When Southwest Minnesota State University senior Jason Shores walks across the stage to receive his diploma on May 5, it will be the end of a long, unconventional road.
Shores, a 40-year-old non-traditional student, will graduate with a degree in studio art, with a graphic design minor. Yet it's neither of those two areas he'll be pursuing after graduation. He has his eye set on the theater.
He'll be performing in his final play tomorrow at 2 p.m., "The 39 Steps." It brings to a close a rewarding theater experience, one he doesn't want to see end quite yet.
He graduated from high school in Beaverton, Ore. His father, Phil, and mother, Sheila, would later move to Mankato, where Phil got a job working for the city and his mother found work at the Mankato Clinic.
Shores went to college for two years at Minnesota State University, Mankato, where he studied English literature. He then moved to Marshall and worked for 10 years before being laid off.
"It was time to go back to school. The job market was at a downturn, and I decided to finish my undergraduate degree," said Shores.
His immediate plans include "going to work for a while" while he pursues graduate schools.
"I'm looking now, getting materials together, getting audition tapes packaged. I'd like to pursue acting in grad school, so I can teach. I want to stay involved in theater, I think it matches some of my artistic talents," he said.
The University of Arkansas "is looming large" as his selection, he said. Northwestern in Chicago is also a possibility.
"Timing is an issue. Given my age, certain schools look favorably on that, and there are some that don't," he said.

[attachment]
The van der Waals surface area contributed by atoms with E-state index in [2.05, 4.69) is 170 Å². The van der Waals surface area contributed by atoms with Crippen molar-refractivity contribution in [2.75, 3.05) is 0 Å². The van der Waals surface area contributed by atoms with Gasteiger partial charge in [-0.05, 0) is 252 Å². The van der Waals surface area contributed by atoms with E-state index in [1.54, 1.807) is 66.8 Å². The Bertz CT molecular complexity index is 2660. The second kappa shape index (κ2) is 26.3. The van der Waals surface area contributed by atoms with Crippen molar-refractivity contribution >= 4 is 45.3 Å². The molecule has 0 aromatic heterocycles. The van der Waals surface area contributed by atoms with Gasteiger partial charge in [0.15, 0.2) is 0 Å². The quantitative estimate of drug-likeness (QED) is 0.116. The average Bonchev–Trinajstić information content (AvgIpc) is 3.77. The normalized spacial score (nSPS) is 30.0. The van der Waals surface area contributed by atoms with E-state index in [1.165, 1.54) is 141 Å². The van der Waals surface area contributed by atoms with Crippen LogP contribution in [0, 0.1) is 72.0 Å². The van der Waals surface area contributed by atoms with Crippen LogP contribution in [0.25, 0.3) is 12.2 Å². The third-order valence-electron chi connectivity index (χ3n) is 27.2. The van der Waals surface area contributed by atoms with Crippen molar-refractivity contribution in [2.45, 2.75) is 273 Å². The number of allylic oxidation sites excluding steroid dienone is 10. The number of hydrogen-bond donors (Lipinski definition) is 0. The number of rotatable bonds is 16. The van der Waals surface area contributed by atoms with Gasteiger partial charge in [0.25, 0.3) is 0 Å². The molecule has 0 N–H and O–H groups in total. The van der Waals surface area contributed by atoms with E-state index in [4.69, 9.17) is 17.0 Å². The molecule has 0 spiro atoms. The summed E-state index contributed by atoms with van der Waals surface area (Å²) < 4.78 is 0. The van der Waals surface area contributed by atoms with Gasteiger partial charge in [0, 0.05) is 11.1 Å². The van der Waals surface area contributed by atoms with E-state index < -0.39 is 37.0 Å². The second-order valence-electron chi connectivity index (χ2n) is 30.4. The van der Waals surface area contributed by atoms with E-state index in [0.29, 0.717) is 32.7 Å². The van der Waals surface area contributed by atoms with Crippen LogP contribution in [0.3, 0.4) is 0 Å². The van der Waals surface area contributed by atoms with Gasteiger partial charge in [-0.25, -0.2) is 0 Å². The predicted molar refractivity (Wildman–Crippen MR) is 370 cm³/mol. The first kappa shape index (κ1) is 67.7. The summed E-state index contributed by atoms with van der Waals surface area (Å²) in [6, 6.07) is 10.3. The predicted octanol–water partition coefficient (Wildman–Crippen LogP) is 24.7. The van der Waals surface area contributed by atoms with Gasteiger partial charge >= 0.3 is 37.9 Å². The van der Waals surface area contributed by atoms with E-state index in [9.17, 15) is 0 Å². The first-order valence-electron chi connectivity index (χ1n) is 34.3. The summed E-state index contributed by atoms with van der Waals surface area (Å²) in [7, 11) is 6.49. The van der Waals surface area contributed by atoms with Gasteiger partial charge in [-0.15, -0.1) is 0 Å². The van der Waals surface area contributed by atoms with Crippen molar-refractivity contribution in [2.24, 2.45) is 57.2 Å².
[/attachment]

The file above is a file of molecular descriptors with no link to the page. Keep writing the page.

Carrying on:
Returning to college wasn't all that difficult, he said.
"I was surprised how well I fit in," he said. "There are other non-traditional students here as well, and I was alongside freshmen and sophomores and didn't feel out of place. I felt like I belonged."
He has benefited, this second time around in college, from life experience.
"The first time I went to college, I was a typical young person. It was a bump-and-grind situation more than anything. It's been a maturation process. Now, I say 'Here is what needs to get done' and I get it done. If I have problems with the framework, I fix it. I work within the framework, and I'm not afraid to ask questions,"?he said.
He is the father of a 14-year-old son, Peter.
"Financially, yes, it's been difficult," said Shores. "Things are tight, especially with theater. I'll be working at the (Schwan) call center once the play is over."
It was before he was enrolled at SMSU that a friend of his suggested he try out for an SMSU play.
"They have some parts for non-students sometimes," said Shores. "I had had some experience with the Marshall Area Stage Company, so I did," he said. His first production was "Fuddy Meers."
Why is he so connected to the theater?
"I feel it's a better way to share your humanity with somebody than any of the arts I've encountered outside of music. There's a real connectedness that sometimes happens between the actors and the audience. When that happens, it's like magic," he said.
His art is primarily drawing and painting, and he just finished putting the final touches on paintings for his senior graduate exhibit.
He's glad he chose the unconventional path.
"I've always been drawn to the arts. I was led to believe that there was no use following those sorts of paths, that they'd go nowhere. But after (being in the workforce for 10 years), I'm going to do what I want to do. I'll make it work," he said.